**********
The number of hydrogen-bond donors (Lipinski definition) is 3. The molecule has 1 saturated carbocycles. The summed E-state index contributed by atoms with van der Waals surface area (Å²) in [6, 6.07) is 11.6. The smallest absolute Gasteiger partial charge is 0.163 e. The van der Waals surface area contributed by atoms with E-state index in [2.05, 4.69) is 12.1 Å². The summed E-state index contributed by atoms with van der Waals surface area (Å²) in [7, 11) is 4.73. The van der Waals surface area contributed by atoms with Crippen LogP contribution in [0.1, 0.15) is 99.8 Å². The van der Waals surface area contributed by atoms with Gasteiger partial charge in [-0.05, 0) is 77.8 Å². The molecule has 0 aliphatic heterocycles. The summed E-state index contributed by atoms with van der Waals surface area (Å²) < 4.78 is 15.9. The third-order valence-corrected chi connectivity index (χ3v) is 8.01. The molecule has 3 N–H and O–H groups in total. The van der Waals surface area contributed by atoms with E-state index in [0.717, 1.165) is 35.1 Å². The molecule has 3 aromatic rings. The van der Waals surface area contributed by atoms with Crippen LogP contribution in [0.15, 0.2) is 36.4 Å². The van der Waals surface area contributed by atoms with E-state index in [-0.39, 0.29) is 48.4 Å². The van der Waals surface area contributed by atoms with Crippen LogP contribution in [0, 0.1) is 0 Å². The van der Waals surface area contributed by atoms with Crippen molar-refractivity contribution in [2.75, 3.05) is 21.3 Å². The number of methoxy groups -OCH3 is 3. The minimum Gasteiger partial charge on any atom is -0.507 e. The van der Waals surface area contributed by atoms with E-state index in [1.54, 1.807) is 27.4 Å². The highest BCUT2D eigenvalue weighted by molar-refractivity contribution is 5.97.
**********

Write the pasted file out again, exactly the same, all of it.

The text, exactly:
The number of hydrogen-bond donors (Lipinski definition) is 3. The molecule has 1 saturated carbocycles. The summed E-state index contributed by atoms with van der Waals surface area (Å²) in [6, 6.07) is 11.6. The smallest absolute Gasteiger partial charge is 0.163 e. The van der Waals surface area contributed by atoms with E-state index in [2.05, 4.69) is 12.1 Å². The summed E-state index contributed by atoms with van der Waals surface area (Å²) in [7, 11) is 4.73. The van der Waals surface area contributed by atoms with Crippen LogP contribution in [0.1, 0.15) is 99.8 Å². The van der Waals surface area contributed by atoms with Gasteiger partial charge in [-0.05, 0) is 77.8 Å². The molecule has 0 aliphatic heterocycles. The summed E-state index contributed by atoms with van der Waals surface area (Å²) < 4.78 is 15.9. The third-order valence-corrected chi connectivity index (χ3v) is 8.01. The molecule has 3 N–H and O–H groups in total. The van der Waals surface area contributed by atoms with E-state index in [0.717, 1.165) is 35.1 Å². The molecule has 3 aromatic rings. The van der Waals surface area contributed by atoms with Crippen LogP contribution in [0.15, 0.2) is 36.4 Å². The van der Waals surface area contributed by atoms with E-state index in [-0.39, 0.29) is 48.4 Å². The van der Waals surface area contributed by atoms with Crippen LogP contribution in [0, 0.1) is 0 Å². The van der Waals surface area contributed by atoms with Crippen molar-refractivity contribution in [2.75, 3.05) is 21.3 Å². The number of methoxy groups -OCH3 is 3. The minimum Gasteiger partial charge on any atom is -0.507 e. The van der Waals surface area contributed by atoms with E-state index in [1.54, 1.807) is 27.4 Å². The highest BCUT2D eigenvalue weighted by molar-refractivity contribution is 5.97.